Reducing Emissions and Creating Jobs
The world has already warmed about 1 degree Celsius from greenhouse gases. Past CO2 (carbon dioxide) emissions commit us to another three quarters of a degree or so in the decades ahead. Ultimately, global greenhouse gas emissions from human activities must be reduced by 60-90%. Yet Canadian emissions continue to increase. The current Canadian government has committed to a 17% reduction in CO2 from 2005 to 2020. However, the expected 2020 value is expected to be close to the 2005 benchmark because the implementation of industry regulations is slow. See Canada’s Emission Trends, 2013, Environment Canada . Some politicians have questioned why Canada should act any faster, given that we produce only about 2% of the world’s CO2. For comparison, Canada’s contribution to the Second World War made up only about 2% of allied forces, but no one questions the importance of that contribution to the world!
We need more effective ways to reduce our carbon emissions. Fortunately, one such policy exists: a carbon tax which gives companies and individuals the incentive to reduce emissions. In short, we tax the things we don’t want (e.g., pollution) and use that money to lower taxes on things we do want (e.g., jobs). A carbon tax is simple to administer and implement.
A cap-and-trade system, in contrast, is not. It requires a regulated “cap” on the total amount of carbon that can be emitted, and sells or – less desirably and more likely – gives away emissions permits to the big producers of carbon fuels. If a firm cannot meet its reduction target, it must buy (“trade”) permits from other firms that have not required all theirs. The consumer helps pay the cost of the companies’ reduction in carbon emissions. Many studies show that cap-and-trade is difficult to set up (and susceptible to industry manipulation, particularly in allocating permits) and covers less of the CO2 produced. See Congressional Budget office, 2008, Policy Options for Reducing CO2 Emissions.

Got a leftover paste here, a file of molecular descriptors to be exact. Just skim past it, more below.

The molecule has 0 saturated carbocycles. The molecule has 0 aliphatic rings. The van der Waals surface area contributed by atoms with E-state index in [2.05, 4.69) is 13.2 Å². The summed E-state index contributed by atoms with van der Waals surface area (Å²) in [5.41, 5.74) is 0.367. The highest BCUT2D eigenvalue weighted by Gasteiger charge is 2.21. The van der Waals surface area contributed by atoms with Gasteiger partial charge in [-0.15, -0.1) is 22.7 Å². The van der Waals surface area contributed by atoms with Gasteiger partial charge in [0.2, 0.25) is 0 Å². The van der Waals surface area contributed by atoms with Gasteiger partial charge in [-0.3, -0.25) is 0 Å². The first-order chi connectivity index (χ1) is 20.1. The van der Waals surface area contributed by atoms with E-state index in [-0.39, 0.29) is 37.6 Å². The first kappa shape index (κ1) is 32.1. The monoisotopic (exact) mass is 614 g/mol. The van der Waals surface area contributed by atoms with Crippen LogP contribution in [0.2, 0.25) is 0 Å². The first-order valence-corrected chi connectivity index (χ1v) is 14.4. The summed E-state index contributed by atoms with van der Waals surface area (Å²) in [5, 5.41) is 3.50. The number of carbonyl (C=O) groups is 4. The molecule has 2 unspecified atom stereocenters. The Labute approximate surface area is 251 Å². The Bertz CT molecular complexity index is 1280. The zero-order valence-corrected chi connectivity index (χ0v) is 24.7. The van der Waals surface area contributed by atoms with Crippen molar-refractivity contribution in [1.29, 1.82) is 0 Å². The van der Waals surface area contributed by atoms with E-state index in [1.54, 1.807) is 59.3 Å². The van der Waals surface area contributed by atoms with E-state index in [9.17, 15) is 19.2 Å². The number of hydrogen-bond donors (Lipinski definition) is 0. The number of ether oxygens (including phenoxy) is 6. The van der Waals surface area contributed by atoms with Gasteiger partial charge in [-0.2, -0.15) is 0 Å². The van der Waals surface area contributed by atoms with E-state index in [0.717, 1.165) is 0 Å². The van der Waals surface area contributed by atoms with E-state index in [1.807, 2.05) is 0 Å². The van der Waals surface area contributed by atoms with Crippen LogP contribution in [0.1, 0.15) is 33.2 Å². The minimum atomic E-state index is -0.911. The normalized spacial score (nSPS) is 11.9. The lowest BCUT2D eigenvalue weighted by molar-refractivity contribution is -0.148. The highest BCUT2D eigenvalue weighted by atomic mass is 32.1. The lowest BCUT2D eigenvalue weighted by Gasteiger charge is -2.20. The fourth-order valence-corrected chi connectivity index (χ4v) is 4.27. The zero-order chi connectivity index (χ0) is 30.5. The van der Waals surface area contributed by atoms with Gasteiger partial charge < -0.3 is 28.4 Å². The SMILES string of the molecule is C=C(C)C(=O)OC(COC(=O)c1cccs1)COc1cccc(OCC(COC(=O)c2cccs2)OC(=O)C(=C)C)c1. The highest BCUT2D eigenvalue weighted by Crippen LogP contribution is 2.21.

Would a carbon tax work in Canada? We have an excellent example in British Columbia, where – after only five months of planning – a carbon fee of $10 per tonne was introduced in 2005, rising $5/year to reach $30/tonne in 2009 or roughly 7 cents per litre of gas. The revenue from the carbon tax went directly to reduce income and corporate taxes, creating jobs and investment. By 2012, carbon emissions in BC had fallen 17.4 % but had risen 1.5% in the rest of Canada. See Elgie and McClay, Canadian Public Policy 2013. Mr. Harper vilifies any form of carbon pricing as “job-killing taxes”, but the evidence from B.C. contradicts him: over the same period, GDP fell 0.23% in the rest of Canada but only 0.15% in BC. The effects on GDP to date in BC are similar to those European countries which have had a carbon tax in place for over a decade.2 Moreover, the move from fossil fuels to renewable energy has been shown to increase the number of jobs, not decrease it. The carbon fee is preparing BC to compete successfully in the carbon-free world of the future.
Opinion polls show approximately 64% popular support for the carbon fee in BC. A large part of this popularity is because the government returns all of the tax to its citizens, which results in lower income taxes for most BC taxpayers than in any other province, as well as a corporate income tax that is among the lowest in the G8. Importantly though, people with the lowest incomes receive a grant to compensate for increased costs of heating fuel and transportation.
Given BC’s success, why are we not considering this now in Ontario? Indeed, it seems that politicians are most afraid of doing the smart thing: Canadian industry, including the Canadian Council of Chief Executives and the Canadian Association of Petroleum Producers, supports carbon taxes. The public wants action on climate change and the carbon tax is clean, simple, and effective. Ontario should follow BC’s example and show the federal government how to make effective climate policy.
Here are other articles we have published about Carbon Tax.
Stephen Hill, PhD, Professor of Environment and Resource Sciences, Trent University
and Alan Slavin PhD, Professor Emeritus Physics and Astronomy, Trent University
Republished with permission from the Winter 2014 Greenzine published by Transition Town Peterborough.